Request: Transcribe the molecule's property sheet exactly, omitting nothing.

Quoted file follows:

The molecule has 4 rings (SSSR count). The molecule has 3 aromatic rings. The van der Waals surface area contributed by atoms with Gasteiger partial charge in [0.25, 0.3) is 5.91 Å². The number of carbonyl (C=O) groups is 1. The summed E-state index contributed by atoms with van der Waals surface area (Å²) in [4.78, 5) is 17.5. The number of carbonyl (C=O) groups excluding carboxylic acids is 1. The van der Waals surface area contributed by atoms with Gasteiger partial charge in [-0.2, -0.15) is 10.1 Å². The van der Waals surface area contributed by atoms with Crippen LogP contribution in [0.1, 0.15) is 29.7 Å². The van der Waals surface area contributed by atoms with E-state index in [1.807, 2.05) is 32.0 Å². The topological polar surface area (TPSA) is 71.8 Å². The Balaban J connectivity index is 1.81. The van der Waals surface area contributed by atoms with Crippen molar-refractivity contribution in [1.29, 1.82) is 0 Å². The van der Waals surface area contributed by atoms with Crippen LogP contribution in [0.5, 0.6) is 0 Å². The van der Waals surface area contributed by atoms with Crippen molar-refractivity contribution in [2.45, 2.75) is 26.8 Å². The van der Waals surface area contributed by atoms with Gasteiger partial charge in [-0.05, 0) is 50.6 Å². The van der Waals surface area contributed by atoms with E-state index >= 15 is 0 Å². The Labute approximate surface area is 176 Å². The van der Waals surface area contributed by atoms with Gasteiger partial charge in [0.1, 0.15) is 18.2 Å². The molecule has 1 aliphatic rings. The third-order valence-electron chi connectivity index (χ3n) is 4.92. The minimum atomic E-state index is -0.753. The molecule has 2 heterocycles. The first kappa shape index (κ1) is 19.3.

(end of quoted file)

The molecule has 4 rings (SSSR count). The molecule has 3 aromatic rings. The van der Waals surface area contributed by atoms with Gasteiger partial charge in [0.25, 0.3) is 5.91 Å². The number of carbonyl (C=O) groups is 1. The summed E-state index contributed by atoms with van der Waals surface area (Å²) in [4.78, 5) is 17.5. The number of carbonyl (C=O) groups excluding carboxylic acids is 1. The van der Waals surface area contributed by atoms with Gasteiger partial charge in [-0.2, -0.15) is 10.1 Å². The van der Waals surface area contributed by atoms with Crippen LogP contribution in [0.1, 0.15) is 29.7 Å². The van der Waals surface area contributed by atoms with E-state index in [1.807, 2.05) is 32.0 Å². The topological polar surface area (TPSA) is 71.8 Å². The Balaban J connectivity index is 1.81. The van der Waals surface area contributed by atoms with Crippen molar-refractivity contribution in [1.29, 1.82) is 0 Å². The van der Waals surface area contributed by atoms with Crippen LogP contribution in [0.5, 0.6) is 0 Å². The van der Waals surface area contributed by atoms with Crippen molar-refractivity contribution in [2.45, 2.75) is 26.8 Å². The van der Waals surface area contributed by atoms with Gasteiger partial charge in [-0.05, 0) is 50.6 Å². The van der Waals surface area contributed by atoms with E-state index >= 15 is 0 Å². The Labute approximate surface area is 176 Å². The van der Waals surface area contributed by atoms with Gasteiger partial charge in [0.1, 0.15) is 18.2 Å². The molecule has 1 aliphatic rings. The third-order valence-electron chi connectivity index (χ3n) is 4.92. The minimum atomic E-state index is -0.753. The molecule has 2 heterocycles. The first kappa shape index (κ1) is 19.3.